|The result is a video that is a hodgepodge of approximations, and a shambolic mess of appropriation, ignorance and racism.|
Rather than joking about slavery, Arabs need to confront their history with it. The brutality that many Arab nations suffered at the hands of white colonialists does not absolve them of the violence and subjugation they inflicted by enslaving African peoples.
We constantly hold Western nations to account for the echoes of Jim Crow-era racism, and for whitewashing the wealth, social standing and privilege that they continue to benefit from. We hold them to account for the appropriation of Arab cultures and clothing, and rightly so. But we should also be acknowledging and rectifying the toxic attitudes at home too.
Blackface must be included in this introspection, because Fares is certainly not alone in this abomination. A number of Arab actors have been criticised for blacking up on screen, notably Samir Ghanem in Azmi We Ashgan, a role in which he played a character of a low social class with dreadlocks, and was mocked by a non-black Arab as a slave.
Dark skinned characters are often typecast as poor, stupid or lazy in Arabic dramas. In Block Ghashmara, a character played by Kuwaiti actor Hasan al-Ballam appears in blackface, grotesquely mimicking a Sudanese accent and is portrayed as lazy.
Both Ghanem and al-Ballam apologised for their portrayals. Significantly, Fares, has not. Far from removing Goumi or acknowledging the damage it has caused, Fares appeared to bask in the notoriety of the clip, posting yesterday to her Instagram account "1 day 1 million 1 trending", referring to the wide dissemination of her music video. Her critics have also accused her of blocking them on social media.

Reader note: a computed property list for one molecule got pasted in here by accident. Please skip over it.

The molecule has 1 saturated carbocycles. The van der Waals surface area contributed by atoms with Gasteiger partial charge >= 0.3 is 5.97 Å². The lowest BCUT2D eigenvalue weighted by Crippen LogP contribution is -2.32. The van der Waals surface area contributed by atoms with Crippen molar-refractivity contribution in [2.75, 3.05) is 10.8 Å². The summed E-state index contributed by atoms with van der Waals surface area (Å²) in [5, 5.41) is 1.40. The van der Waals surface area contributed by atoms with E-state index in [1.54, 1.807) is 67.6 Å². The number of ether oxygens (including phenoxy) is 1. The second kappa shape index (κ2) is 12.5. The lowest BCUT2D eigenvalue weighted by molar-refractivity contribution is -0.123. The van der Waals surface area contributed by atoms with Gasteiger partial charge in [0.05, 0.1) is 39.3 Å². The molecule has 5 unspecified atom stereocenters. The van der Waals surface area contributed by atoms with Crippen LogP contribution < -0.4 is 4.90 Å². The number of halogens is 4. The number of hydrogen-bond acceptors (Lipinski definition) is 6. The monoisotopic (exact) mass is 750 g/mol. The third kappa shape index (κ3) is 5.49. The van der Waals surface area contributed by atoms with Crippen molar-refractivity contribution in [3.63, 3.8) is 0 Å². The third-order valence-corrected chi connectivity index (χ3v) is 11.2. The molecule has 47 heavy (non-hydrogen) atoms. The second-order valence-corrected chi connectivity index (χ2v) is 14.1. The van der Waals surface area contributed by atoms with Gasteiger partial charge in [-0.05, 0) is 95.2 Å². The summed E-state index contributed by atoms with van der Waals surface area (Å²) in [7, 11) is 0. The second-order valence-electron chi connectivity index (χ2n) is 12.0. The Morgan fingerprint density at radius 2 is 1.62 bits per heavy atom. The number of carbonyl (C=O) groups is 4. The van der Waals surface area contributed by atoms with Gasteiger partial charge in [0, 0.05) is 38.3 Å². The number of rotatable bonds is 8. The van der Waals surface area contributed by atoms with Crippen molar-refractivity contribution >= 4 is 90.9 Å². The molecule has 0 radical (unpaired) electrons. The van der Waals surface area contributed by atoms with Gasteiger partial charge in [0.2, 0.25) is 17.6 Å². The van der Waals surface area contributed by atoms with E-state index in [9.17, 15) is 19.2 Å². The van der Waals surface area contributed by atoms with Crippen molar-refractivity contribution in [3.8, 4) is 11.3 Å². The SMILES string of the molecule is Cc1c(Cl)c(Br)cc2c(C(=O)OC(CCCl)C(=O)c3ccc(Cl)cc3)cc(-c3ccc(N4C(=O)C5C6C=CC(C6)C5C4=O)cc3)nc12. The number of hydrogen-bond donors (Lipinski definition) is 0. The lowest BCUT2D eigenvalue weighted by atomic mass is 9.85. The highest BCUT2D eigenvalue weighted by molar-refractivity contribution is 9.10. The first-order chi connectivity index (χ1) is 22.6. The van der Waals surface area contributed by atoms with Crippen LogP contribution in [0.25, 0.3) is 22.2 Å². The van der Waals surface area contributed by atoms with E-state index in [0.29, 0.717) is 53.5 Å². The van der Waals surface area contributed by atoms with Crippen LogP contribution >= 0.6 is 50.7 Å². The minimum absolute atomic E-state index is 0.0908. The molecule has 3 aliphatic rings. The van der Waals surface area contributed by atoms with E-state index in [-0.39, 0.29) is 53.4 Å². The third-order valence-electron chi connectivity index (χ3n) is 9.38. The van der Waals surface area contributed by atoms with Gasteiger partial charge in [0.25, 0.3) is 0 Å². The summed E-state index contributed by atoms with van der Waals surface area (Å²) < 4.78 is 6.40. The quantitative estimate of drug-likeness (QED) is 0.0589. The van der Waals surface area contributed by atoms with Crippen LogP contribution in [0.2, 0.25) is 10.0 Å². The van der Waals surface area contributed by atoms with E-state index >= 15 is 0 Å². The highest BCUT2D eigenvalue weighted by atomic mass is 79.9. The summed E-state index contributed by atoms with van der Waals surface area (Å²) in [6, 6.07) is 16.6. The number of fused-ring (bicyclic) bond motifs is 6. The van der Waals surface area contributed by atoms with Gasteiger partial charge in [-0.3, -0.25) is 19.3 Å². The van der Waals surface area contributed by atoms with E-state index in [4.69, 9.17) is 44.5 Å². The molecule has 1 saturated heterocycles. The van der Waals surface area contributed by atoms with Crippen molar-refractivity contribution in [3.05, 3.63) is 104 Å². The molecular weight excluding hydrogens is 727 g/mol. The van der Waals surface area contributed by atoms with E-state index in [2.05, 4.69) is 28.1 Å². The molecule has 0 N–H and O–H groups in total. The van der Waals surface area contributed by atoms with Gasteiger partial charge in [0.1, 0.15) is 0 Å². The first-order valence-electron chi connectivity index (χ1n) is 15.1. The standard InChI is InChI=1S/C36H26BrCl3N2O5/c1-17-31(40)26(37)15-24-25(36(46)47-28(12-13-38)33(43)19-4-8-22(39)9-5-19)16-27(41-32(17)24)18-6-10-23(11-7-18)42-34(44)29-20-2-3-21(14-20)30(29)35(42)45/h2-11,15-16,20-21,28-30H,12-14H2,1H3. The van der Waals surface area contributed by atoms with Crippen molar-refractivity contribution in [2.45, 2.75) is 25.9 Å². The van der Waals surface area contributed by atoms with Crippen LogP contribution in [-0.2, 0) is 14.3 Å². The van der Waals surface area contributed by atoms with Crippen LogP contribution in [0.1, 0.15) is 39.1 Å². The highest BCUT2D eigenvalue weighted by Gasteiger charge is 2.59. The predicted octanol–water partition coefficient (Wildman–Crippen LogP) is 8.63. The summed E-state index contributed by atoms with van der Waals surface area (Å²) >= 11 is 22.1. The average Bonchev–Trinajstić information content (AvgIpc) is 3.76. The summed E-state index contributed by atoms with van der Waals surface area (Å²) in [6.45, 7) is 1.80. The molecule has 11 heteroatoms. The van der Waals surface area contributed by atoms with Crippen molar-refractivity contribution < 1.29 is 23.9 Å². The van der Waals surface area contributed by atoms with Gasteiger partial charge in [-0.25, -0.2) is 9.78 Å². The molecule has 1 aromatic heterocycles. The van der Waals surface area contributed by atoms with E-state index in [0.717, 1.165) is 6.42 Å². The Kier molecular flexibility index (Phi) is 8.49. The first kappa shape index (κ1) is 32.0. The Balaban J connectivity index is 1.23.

|"Goumi" features some questionable aesthetics [YouTube]|
Goumi crossed so far beyond the line of cultural borrowing or celebration that one must assume that the production team did not know of its existence. You cannot imitate black communities in the same way that you mimic Western music trends. Art must take into consideration context, and the historical asymmetry of power between African and Arab nations.
Arab countries' attitudes towards dark skin smacks of colonial hang-ups. We echo antiquated white attitudes when we consider dark skin unattractive, when we plaster our billboards with blond-haired, blue-eyed models, when we tell our children to stay out of the sun to avoid tanning.
We need to address our attitudes towards dark-skinned and black people, as well as our appropriation of cultures that are not our own. If you have no affiliation with an item of cultural clothing, what are you doing if not playing dress up, if not making a mockery of a community?
Ruqaya Izzidien is a British-Iraqi freelance writer specialising in social and cultural affairs. Her work has been published in The New York Times, the Guardian, the BBC and Al Jazeera English.
Her debut novel The Watermelon Boys, published by Hoopoe Fiction is out now.
Follow her on Twitter: @RuqayaIzzidien
Opinions expressed in this article remain those of the author, and do not necessarily represent those of The New Arab, its editorial board or staff.